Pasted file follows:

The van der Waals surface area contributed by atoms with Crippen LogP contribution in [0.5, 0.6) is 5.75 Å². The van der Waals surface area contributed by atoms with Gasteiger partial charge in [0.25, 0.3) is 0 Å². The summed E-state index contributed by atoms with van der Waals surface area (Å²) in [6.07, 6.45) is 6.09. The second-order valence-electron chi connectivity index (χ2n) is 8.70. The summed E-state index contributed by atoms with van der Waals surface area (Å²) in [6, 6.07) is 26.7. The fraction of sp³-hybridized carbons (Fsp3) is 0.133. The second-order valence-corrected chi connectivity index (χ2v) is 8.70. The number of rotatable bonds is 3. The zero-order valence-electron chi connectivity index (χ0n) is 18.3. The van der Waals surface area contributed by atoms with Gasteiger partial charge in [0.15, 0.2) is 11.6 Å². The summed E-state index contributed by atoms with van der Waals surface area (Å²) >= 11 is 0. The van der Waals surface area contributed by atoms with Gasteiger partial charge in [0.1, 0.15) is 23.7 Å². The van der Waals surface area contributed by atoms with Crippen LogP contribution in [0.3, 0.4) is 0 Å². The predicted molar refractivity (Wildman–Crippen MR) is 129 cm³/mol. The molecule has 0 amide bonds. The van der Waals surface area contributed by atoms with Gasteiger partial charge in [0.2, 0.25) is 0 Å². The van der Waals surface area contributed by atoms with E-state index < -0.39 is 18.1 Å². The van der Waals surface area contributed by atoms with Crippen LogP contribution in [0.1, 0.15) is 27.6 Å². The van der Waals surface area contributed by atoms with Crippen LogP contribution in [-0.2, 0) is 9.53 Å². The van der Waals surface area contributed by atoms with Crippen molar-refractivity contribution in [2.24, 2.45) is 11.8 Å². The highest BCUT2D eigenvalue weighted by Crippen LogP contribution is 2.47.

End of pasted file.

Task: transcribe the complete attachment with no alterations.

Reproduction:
The van der Waals surface area contributed by atoms with Crippen LogP contribution in [0.5, 0.6) is 5.75 Å². The van der Waals surface area contributed by atoms with Gasteiger partial charge in [0.25, 0.3) is 0 Å². The summed E-state index contributed by atoms with van der Waals surface area (Å²) in [6.07, 6.45) is 6.09. The second-order valence-electron chi connectivity index (χ2n) is 8.70. The summed E-state index contributed by atoms with van der Waals surface area (Å²) in [6, 6.07) is 26.7. The fraction of sp³-hybridized carbons (Fsp3) is 0.133. The second-order valence-corrected chi connectivity index (χ2v) is 8.70. The number of rotatable bonds is 3. The zero-order valence-electron chi connectivity index (χ0n) is 18.3. The van der Waals surface area contributed by atoms with Gasteiger partial charge in [0.15, 0.2) is 11.6 Å². The summed E-state index contributed by atoms with van der Waals surface area (Å²) >= 11 is 0. The van der Waals surface area contributed by atoms with Gasteiger partial charge in [0.1, 0.15) is 23.7 Å². The van der Waals surface area contributed by atoms with Crippen LogP contribution in [0.3, 0.4) is 0 Å². The predicted molar refractivity (Wildman–Crippen MR) is 129 cm³/mol. The molecule has 0 amide bonds. The van der Waals surface area contributed by atoms with Gasteiger partial charge in [0.2, 0.25) is 0 Å². The van der Waals surface area contributed by atoms with E-state index < -0.39 is 18.1 Å². The van der Waals surface area contributed by atoms with Crippen LogP contribution in [0.1, 0.15) is 27.6 Å². The van der Waals surface area contributed by atoms with Crippen LogP contribution in [-0.2, 0) is 9.53 Å². The van der Waals surface area contributed by atoms with Crippen molar-refractivity contribution in [2.24, 2.45) is 11.8 Å². The highest BCUT2D eigenvalue weighted by Crippen LogP contribution is 2.47.